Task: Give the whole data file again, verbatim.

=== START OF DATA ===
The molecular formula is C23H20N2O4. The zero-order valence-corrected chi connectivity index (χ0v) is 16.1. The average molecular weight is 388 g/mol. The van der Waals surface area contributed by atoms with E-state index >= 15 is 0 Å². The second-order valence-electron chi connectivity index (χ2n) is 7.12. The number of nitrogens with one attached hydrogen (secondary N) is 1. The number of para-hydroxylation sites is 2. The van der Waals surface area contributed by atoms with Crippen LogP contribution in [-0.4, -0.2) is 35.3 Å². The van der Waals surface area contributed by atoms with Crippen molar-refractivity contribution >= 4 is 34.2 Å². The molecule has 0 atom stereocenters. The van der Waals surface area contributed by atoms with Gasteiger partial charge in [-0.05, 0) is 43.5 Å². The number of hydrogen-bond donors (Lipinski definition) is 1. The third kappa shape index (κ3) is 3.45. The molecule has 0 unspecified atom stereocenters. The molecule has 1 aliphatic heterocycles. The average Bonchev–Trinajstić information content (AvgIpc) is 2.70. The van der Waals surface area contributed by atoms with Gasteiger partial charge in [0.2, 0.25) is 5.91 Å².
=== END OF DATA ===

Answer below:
The molecular formula is C23H20N2O4. The zero-order valence-corrected chi connectivity index (χ0v) is 16.1. The average molecular weight is 388 g/mol. The van der Waals surface area contributed by atoms with E-state index >= 15 is 0 Å². The second-order valence-electron chi connectivity index (χ2n) is 7.12. The number of nitrogens with one attached hydrogen (secondary N) is 1. The number of para-hydroxylation sites is 2. The van der Waals surface area contributed by atoms with Crippen LogP contribution in [-0.4, -0.2) is 35.3 Å². The van der Waals surface area contributed by atoms with Crippen molar-refractivity contribution >= 4 is 34.2 Å². The molecule has 0 atom stereocenters. The van der Waals surface area contributed by atoms with Gasteiger partial charge in [-0.05, 0) is 43.5 Å². The number of hydrogen-bond donors (Lipinski definition) is 1. The third kappa shape index (κ3) is 3.45. The molecule has 0 unspecified atom stereocenters. The molecule has 1 aliphatic heterocycles. The average Bonchev–Trinajstić information content (AvgIpc) is 2.70. The van der Waals surface area contributed by atoms with Gasteiger partial charge in [0.2, 0.25) is 5.91 Å².